Thoughts on Bolaño

He’d given me a book—more accurately, three volumes shrinkwrapped in a tan, cardboard slipcase—and said something about it being amazing. I probably said thanks and stuck it with all the rest of his gifts: zines of obscure communist theory, Italian modernist poetry, assorted Dalkey Archive paperbacks. Our lives were in many ways at cross-purposes—he a vegan straightedge animal rights activist with a penchant for literature, me an uneducated anarcho-primitivist crustpunk turned vegetable farmer—but we bonded over books.

I don’t know what eventually drew me to pull it from the tottering stack of milk crates we used for shelves. Maybe the daunting size of the thing, or the elaborate patterns on each of the spines, or the mysterious title the collection bore: “2666,” a number evoking both Satan and the future. I must have started it in winter—when the harvest was over, the canning was complete, and the only real task was to tend the hearth against the wet Kentucky cold and read—and continued between planting in the spring. I really can’t remember; and as I reach into my memory for details, the complete separation between the details of the book and my life as I read it gives me pause.

I lived in Bolaño’s world for months. I fell into the darkness with his litterateurs; I watched with Amalfitano as his geometry text withered on the line in the Mexican heat; I prowled about Santa Teresa with Oscar Fate, horrified yet resolute; I sat cooking in the sun at every crime scene, grew mad with Lalo Cura, stared too long into the eyes of Haase; and I wandered broken across the ruins of Europe with Archimboldi, lost in a dream of a world undone. When I closed the final volume and returned to normal life, I’d found the real world I lived in changed forever.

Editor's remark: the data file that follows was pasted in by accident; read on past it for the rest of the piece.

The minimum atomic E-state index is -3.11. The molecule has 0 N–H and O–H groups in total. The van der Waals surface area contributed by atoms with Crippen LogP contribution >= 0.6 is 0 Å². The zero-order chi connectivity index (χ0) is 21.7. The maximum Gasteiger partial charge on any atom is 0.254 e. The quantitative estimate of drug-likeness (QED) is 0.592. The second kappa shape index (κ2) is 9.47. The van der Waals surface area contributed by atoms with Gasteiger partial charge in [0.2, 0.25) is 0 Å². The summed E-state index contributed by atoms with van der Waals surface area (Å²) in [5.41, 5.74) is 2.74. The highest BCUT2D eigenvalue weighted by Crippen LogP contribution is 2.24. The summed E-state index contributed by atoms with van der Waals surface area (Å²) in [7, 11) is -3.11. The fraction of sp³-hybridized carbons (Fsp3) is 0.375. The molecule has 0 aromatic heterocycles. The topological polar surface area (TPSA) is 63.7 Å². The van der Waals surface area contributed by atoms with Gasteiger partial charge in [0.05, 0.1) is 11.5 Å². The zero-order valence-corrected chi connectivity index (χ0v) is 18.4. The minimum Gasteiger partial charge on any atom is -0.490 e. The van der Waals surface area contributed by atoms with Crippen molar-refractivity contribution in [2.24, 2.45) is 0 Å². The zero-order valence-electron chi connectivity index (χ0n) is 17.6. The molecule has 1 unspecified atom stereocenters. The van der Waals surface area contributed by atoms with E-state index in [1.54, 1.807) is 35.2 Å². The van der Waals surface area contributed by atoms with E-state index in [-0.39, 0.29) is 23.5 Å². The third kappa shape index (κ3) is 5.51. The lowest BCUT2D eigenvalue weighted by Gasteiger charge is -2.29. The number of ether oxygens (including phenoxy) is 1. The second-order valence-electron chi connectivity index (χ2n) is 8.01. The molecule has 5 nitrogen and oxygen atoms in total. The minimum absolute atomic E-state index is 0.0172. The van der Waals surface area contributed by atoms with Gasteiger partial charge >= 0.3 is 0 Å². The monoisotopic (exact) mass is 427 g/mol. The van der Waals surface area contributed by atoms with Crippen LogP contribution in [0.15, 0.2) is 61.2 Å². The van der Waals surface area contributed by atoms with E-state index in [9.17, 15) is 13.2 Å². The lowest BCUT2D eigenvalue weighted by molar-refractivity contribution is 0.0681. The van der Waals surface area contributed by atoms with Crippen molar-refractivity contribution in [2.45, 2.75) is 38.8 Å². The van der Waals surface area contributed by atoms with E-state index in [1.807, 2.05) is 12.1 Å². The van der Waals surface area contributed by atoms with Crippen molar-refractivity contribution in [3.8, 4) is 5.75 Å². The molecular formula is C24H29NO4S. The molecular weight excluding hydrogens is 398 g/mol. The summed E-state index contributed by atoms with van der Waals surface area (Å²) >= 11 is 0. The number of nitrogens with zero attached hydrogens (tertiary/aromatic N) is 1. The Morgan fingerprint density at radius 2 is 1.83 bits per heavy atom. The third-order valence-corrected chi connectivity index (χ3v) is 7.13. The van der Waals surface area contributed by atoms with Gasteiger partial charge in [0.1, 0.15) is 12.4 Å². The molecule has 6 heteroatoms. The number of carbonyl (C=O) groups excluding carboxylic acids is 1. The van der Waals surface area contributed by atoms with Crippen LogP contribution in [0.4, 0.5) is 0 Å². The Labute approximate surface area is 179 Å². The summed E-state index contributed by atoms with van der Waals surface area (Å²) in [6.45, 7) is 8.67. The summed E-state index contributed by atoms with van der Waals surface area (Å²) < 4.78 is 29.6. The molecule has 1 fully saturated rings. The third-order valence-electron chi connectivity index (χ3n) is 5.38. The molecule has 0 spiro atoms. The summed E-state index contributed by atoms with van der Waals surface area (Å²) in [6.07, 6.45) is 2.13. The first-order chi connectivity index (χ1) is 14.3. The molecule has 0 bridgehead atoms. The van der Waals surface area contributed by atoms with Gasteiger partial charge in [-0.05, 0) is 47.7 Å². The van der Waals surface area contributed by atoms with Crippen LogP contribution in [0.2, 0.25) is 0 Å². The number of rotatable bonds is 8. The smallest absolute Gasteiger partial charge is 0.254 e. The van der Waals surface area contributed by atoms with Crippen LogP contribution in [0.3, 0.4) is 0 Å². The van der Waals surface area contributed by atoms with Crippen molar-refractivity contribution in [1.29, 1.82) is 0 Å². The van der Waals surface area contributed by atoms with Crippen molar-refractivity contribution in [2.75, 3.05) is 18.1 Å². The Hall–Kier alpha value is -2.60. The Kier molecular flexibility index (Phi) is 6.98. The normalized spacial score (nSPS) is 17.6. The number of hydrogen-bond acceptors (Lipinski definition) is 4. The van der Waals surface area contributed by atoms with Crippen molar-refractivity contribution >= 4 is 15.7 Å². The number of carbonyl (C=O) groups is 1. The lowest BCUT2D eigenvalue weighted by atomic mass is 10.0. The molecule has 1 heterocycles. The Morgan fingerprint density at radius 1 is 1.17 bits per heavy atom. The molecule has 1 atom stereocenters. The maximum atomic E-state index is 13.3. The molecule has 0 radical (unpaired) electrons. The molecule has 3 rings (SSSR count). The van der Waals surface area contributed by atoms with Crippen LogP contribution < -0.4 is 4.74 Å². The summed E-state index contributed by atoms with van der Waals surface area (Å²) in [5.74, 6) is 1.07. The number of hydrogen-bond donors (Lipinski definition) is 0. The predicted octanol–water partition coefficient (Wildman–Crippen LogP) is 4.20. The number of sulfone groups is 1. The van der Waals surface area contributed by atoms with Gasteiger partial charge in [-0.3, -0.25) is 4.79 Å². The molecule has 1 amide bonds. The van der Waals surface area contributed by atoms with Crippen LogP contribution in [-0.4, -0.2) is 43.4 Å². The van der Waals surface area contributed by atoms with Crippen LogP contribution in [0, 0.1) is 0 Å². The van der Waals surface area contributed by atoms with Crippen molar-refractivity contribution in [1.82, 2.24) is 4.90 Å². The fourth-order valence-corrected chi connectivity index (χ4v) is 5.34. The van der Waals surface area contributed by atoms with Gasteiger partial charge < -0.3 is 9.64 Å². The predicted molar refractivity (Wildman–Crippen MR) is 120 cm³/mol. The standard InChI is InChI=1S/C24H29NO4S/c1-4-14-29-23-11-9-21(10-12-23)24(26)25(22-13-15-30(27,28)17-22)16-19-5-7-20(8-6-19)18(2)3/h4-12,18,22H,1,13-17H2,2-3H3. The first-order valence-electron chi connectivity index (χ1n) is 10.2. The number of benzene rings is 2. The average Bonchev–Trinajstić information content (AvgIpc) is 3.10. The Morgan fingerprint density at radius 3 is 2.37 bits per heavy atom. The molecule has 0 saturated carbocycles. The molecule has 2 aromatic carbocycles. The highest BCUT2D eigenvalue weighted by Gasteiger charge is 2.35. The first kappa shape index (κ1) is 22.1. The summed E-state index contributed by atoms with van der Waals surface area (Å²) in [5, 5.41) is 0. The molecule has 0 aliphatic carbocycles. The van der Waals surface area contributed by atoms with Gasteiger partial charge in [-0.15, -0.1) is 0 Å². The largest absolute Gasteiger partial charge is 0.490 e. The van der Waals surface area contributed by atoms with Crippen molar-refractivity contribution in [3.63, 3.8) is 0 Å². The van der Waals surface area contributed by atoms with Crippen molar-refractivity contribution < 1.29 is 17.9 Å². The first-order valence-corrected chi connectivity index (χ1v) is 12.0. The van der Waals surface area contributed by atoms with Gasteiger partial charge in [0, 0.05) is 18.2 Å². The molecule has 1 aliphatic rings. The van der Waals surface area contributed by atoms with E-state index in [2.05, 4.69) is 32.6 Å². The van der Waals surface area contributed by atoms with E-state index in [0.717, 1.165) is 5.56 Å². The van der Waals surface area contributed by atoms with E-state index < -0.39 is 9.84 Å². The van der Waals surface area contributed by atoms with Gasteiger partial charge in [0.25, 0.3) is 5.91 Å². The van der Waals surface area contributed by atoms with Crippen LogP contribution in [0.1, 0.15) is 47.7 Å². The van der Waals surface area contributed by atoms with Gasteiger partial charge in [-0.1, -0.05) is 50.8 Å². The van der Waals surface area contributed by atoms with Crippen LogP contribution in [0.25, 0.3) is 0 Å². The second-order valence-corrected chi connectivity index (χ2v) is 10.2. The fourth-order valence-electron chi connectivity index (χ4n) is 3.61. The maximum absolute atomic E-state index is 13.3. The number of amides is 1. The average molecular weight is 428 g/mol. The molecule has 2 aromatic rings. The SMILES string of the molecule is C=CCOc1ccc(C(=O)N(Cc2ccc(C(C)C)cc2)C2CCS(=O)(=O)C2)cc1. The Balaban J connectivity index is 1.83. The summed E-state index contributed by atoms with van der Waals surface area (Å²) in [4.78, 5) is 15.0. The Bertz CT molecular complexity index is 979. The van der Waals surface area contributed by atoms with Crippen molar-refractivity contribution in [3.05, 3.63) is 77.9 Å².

It’s an elementary observation, of course—the stuff of college application essays and youthful romanticism. But I’d never written such an essay—the local state university required only GPA and a valid bank account—and I was in fact a youthful romantic. (Now I’m an old one.) And despite my relatively cosmopolitan form of life at the time—riding freight trains around America, talking with people from all walks of life, learning something about the ways of the world—I knew very little about anything. A handful of novels I’d read extracurricular, some half-remembered facts about American reconstruction and postbellum industrial expansion, a distaste for boredom and fluorescent lighting—these were the fruits of my 12 years of schooling. I’d been everywhere and back again, but I still lived in the confines of my ignorance. Bolaño changed that.

Thinking about it now, the first two sections of the novel—The Part About the Critics, The Part About Amalfitano—must have been the first intimate visions afforded to me into the life of academics. To this day, I still have never read a “campus novel” (unless one counts Ravelstein, which I read last year in Chicago); I only ever tasted “the college experience” through a few young women I briefly and confusedly courted; none of the movies I ever watched about university life seemed to leave any impression on my soul. Academia was terra incognita; Bolaño’s must have been the first map I found.

I’m talking from a studio where the chaos is just a mask or the faint stink of anesthesia. I’m talking from a studio with the lights out, where the sinew of the will detaches itself from the rest of the body the way the snake tongue detaches itself from the body and slithers away, self-mutilated, amid the rubbish. I’m talking from the perspective of the simple things in life. You teach philosophy? said the voice. You teach Wittgenstein? said the voice. And have you asked yourself whether your hand is a hand? said the voice. I’ve asked myself, said Amalfitano. But now you have more important things to ask yourself, am I right? said the voice. No, said Amalfitano.

Of Monarchs and Commoners